Expert Advice When Caring for a Loved One with Dementia, Alzheimer's or Lewy Body
A dementia diagnosis for a loved one can change everything. From your vantage, there are a lot of new terms to learn and it can be overwhelming. But you're not alone; people deal with this diagnosis every day and there is a wealth of information available on how you can best help your loved one. These helpful tips from an experienced professional caregiver are only the beginning.
Alzheimer's disease is a disease that affects the brain and is the most common form of dementia. In Alzheimer's, proteins form in the brain, which stop new neural connections from being madeand significantly disrupts short-term memory. It is a progressive disease that will only get more difficult to manage. There is no cure for Alzheimer's, although there are many ways to help a senior with the disease live more comfortably and independently for as long as possible.
Avoid Saying These Things to an Aging Parent Relying on You for Care
Caring for aging parents is a massive undertaking. Not only is the task itself hard, but when your loved one is living with dementia (or any number of conditions that can affect mental health or memory), it can make communication extremely difficult.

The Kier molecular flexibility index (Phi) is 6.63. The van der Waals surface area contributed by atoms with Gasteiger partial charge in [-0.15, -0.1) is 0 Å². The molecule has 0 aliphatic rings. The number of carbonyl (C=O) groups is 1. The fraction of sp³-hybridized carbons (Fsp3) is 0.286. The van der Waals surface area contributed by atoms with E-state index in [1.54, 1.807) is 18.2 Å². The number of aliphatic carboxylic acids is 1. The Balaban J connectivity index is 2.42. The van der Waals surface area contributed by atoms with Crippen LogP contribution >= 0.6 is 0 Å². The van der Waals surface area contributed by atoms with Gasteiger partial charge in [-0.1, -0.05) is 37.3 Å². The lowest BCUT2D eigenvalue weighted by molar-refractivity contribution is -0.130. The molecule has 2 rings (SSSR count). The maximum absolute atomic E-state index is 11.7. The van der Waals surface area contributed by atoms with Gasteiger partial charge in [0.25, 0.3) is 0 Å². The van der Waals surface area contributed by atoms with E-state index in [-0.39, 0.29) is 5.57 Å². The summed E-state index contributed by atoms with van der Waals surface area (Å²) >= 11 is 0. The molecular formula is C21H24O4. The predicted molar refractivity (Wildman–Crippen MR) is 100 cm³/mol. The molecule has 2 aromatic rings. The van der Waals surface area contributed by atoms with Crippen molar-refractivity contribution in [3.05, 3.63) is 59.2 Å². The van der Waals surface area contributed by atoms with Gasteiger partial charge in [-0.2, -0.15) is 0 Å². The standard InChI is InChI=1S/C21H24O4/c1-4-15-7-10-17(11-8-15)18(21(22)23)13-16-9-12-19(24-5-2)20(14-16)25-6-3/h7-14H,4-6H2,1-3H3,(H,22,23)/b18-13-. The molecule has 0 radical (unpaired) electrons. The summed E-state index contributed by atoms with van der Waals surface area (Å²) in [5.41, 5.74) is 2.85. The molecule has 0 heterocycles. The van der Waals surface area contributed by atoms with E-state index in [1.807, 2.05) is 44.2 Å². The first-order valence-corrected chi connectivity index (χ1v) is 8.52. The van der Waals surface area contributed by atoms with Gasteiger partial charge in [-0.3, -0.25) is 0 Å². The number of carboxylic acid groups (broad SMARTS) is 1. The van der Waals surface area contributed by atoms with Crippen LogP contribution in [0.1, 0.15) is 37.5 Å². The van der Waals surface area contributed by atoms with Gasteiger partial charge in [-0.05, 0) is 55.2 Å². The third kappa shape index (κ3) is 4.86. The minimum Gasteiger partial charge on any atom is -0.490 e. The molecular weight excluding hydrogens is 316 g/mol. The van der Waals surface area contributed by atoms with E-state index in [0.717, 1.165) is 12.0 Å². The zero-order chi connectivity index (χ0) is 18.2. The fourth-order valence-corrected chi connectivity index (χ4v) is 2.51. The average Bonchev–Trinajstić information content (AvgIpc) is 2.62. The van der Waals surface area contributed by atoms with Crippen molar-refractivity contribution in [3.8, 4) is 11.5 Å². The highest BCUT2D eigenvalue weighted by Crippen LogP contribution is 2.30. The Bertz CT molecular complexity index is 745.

Maybe things are starting to change for your aging parent. Whether you expect those changes - or you're just unprepared for how they make us feel - it's important that family caregivers do not make these life changes even harder by saying something insensitive. Because the reality is, your aging parent knows things are changing, too. And because you're only human, anger from frustration can often get the best of you. So it's important to monitor your own behavior to avoid unintentionally hurting your loved one.
Many seniors have lived in their homes for decades.
They're comfortable, used to their surroundings and prefer to stay in an area with which they're familiar.
Unfortunately, this can be challenging if the home doesn't have accommodations for safe senior living. For example, one of the most dangerous rooms in the house for seniors is the bathroom. If the bathroom doesn't have railings, toilets that are the proper height or safe showers, seniors could easily fall without anyone knowing for days. Home renovations for aging in place are crucial for any senior who wants to stay in his or her home long term.
Falls can be dangerous at any age, but mainly for the elderly. They cause injury, hospitalization and more than 27,000 deaths annually. In 2015, the total cost of fall injuries in the US was $50 billion. When it comes to falls, prevention is better than recovery.
Fall risks can be split into two main categories: internal and external risks. Internal risks are related to the senior and his or her physical limitations, and external threats are about the world around the senior, whether inside or outside the home. To indeed mitigate the risk of your loved one falling, you have to fall-proof both the senior and the senior's home.